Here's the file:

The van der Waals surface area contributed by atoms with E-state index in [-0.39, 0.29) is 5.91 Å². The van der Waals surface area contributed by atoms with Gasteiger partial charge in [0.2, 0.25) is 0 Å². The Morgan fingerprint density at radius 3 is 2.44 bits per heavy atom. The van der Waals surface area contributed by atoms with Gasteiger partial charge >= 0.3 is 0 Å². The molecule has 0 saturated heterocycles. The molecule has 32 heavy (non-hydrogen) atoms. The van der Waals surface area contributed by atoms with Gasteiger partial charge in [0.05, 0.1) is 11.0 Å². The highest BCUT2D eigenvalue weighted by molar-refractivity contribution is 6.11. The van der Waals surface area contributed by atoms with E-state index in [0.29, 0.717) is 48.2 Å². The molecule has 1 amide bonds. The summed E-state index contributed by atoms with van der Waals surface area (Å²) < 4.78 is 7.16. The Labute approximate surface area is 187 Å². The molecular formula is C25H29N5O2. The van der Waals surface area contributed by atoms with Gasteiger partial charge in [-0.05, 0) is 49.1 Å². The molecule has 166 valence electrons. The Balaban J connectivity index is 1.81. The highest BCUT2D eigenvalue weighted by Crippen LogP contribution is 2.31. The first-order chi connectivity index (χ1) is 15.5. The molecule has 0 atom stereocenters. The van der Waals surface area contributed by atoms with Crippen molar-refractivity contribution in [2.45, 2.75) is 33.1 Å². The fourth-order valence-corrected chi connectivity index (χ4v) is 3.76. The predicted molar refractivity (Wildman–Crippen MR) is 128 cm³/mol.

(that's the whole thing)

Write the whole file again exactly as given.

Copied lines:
The van der Waals surface area contributed by atoms with E-state index in [-0.39, 0.29) is 5.91 Å². The van der Waals surface area contributed by atoms with Gasteiger partial charge in [0.2, 0.25) is 0 Å². The Morgan fingerprint density at radius 3 is 2.44 bits per heavy atom. The van der Waals surface area contributed by atoms with Gasteiger partial charge >= 0.3 is 0 Å². The molecule has 0 saturated heterocycles. The molecule has 32 heavy (non-hydrogen) atoms. The van der Waals surface area contributed by atoms with Gasteiger partial charge in [0.05, 0.1) is 11.0 Å². The highest BCUT2D eigenvalue weighted by molar-refractivity contribution is 6.11. The van der Waals surface area contributed by atoms with E-state index in [0.29, 0.717) is 48.2 Å². The molecule has 1 amide bonds. The summed E-state index contributed by atoms with van der Waals surface area (Å²) < 4.78 is 7.16. The Labute approximate surface area is 187 Å². The molecular formula is C25H29N5O2. The van der Waals surface area contributed by atoms with Gasteiger partial charge in [-0.05, 0) is 49.1 Å². The molecule has 166 valence electrons. The Balaban J connectivity index is 1.81. The highest BCUT2D eigenvalue weighted by Crippen LogP contribution is 2.31. The first-order chi connectivity index (χ1) is 15.5. The molecule has 0 atom stereocenters. The van der Waals surface area contributed by atoms with Crippen molar-refractivity contribution in [2.45, 2.75) is 33.1 Å². The fourth-order valence-corrected chi connectivity index (χ4v) is 3.76. The predicted molar refractivity (Wildman–Crippen MR) is 128 cm³/mol.